It’s not easy to tell your clients they can’t have something they’ve asked for; nobody wants to be told no. But the reality is, sometimes saying no is actually your best foot forward, especially when the alternative is to deliver sub-par results, or, worse yet, no results at all.
It’s all about positioning yourself for the best outcome over the long-term, not just in the moment.
When Saying Yes will Over Commit You
Blindly "yessing" your clients to death works great in the moment; they get immediate gratification and you avoid a potentially awkward or uncomfortable situation. But it’s not a permanent solution, and in the long-run, you’re actually doing you and your clients a big disservice.
You’re always better off under-promising and over-delivering than the other way around. By being more selective about what projects you take on and, more importantly, when, you’ll have the ability not only to deliver on your commitments but to exceed expectations.
The best way to do this is by developing a realistic timeline of your projects so that you’ll always know what your work capacity is. Only say yes when you know exactly what it is that you’re committing to and that you’re capable of accomplishing it.
When Their Request is Unreasonable
There are any number of unreasonable requests a client can make (What do you mean you don’t sell braised short ribs smothered in cheddar at this vegan establishment?) So you’ll need to handle them in whatever way works best.
But if a client specifically asks something of you that is immoral, unethical, or against policy, you are completely within your right to deny the request.
The paradox is that clients will actually respect you more for saying no if it shows integrity. It’s also good to get into the habit of being truthful with your clients; that’s not to say you need to share trade secrets, but developing a habit of being upfront about your practices can help build trust over time, leading to more repeat customers.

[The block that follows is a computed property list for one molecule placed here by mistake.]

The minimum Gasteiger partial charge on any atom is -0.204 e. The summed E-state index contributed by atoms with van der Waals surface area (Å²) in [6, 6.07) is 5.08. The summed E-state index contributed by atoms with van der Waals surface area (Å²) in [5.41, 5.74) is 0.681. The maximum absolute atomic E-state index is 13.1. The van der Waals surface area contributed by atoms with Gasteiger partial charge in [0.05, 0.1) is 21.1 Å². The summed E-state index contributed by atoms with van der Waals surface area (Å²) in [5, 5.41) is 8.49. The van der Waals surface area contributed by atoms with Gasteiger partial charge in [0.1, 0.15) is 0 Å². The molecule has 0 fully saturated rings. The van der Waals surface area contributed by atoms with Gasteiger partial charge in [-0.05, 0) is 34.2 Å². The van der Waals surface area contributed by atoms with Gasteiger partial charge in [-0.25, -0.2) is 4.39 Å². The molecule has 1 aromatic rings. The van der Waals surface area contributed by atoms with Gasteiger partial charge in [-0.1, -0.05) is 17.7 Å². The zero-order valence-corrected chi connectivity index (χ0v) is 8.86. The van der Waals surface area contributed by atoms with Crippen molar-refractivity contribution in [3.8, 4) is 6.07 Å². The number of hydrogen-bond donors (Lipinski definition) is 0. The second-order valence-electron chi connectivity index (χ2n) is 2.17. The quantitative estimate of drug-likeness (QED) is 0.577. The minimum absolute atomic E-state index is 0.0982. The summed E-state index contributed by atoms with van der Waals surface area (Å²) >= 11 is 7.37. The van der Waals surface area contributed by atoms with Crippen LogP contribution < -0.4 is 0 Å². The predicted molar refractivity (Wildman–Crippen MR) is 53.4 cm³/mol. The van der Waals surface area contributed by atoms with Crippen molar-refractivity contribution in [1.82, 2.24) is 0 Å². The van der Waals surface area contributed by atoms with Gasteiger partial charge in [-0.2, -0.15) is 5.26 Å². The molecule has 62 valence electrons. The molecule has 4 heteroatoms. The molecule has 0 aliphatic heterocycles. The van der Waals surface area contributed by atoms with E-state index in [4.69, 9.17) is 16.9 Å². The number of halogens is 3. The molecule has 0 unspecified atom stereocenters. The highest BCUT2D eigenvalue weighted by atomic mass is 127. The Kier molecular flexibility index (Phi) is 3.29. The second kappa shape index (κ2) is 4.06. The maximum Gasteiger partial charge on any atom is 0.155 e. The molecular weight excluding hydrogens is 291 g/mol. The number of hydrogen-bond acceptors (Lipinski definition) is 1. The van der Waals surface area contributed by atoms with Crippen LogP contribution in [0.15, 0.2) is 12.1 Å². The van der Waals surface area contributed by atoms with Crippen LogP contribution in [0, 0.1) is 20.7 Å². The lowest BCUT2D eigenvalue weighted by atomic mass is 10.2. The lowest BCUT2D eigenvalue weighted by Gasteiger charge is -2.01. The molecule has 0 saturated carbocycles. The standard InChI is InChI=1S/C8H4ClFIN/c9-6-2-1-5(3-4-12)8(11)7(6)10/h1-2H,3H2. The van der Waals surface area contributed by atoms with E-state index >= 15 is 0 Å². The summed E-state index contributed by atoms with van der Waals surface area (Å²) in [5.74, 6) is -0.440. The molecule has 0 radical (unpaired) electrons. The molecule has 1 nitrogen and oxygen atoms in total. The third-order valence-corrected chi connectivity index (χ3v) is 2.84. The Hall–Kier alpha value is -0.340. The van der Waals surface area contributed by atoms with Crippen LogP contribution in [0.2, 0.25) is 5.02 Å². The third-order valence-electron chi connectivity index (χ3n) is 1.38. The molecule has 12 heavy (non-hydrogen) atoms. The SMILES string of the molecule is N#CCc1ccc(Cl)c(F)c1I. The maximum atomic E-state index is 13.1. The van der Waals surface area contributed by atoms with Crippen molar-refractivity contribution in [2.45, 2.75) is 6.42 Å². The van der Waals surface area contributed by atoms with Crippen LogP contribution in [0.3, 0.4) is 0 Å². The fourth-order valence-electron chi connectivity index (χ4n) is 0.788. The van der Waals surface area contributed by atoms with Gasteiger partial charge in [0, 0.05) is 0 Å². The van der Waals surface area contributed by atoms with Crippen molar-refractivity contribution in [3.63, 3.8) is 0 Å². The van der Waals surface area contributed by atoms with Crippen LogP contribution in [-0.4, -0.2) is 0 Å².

When You’re Incapable of Meeting Their Request
Sometimes a client will ask something of you that is simply out of your wheelhouse entirely, and in these situations, you have two options:
- Agree to it and then quickly try to figure out how to get it done
- Recommend someone else who would be better equipped for handling the task
Both situations have their pros and cons, but what it comes down to is time commitment, cost, and your ability to deliver a satisfactory outcome. Be realistic with yourself; if it’s going to cost you more to meet their request than what you’ll gain, you’re better off referring them elsewhere. And while you’re certainly not going to want to send them off to your biggest competitor, it can actually be in your benefit to establish a good rapport with another company in your industry that can offer what you can’t (and vice versa). Agreeing to something just because you don't want to say no will cause more damage to your reputation than whatever gains you might have gotten by turning the opportunity away.
For example, if you’re a high-end adult bike shop that is often approached for children’s beginner bikes, why not establish an agreement with the local, child-friendly shop that offers more middle of the road options? The idea is that you refer clients there for beginner bikes, and in turn, they send high-end clients your way. This way, customers are happy, there are no feelings of resentment, and everyone wins.
When You Can Offer a Better Alternative
The best possible scenario when saying no is when you can elaborate with a “No, but…” and open up the floor to new possibilities your client may not have considered. This is an opportunity to not only tout other service offerings, but to potentially upsell the client in the process.
It’s all a matter of shifting the client's mindset from focusing on your deficiencies to recognizing your strengths, and opening the conversation up to providing guidance and recommendations that are better suited to achieving the client's goals. By sticking to your guns and telling a client no when appropriate, you’ll gain respect and build a loyal customer following in the process.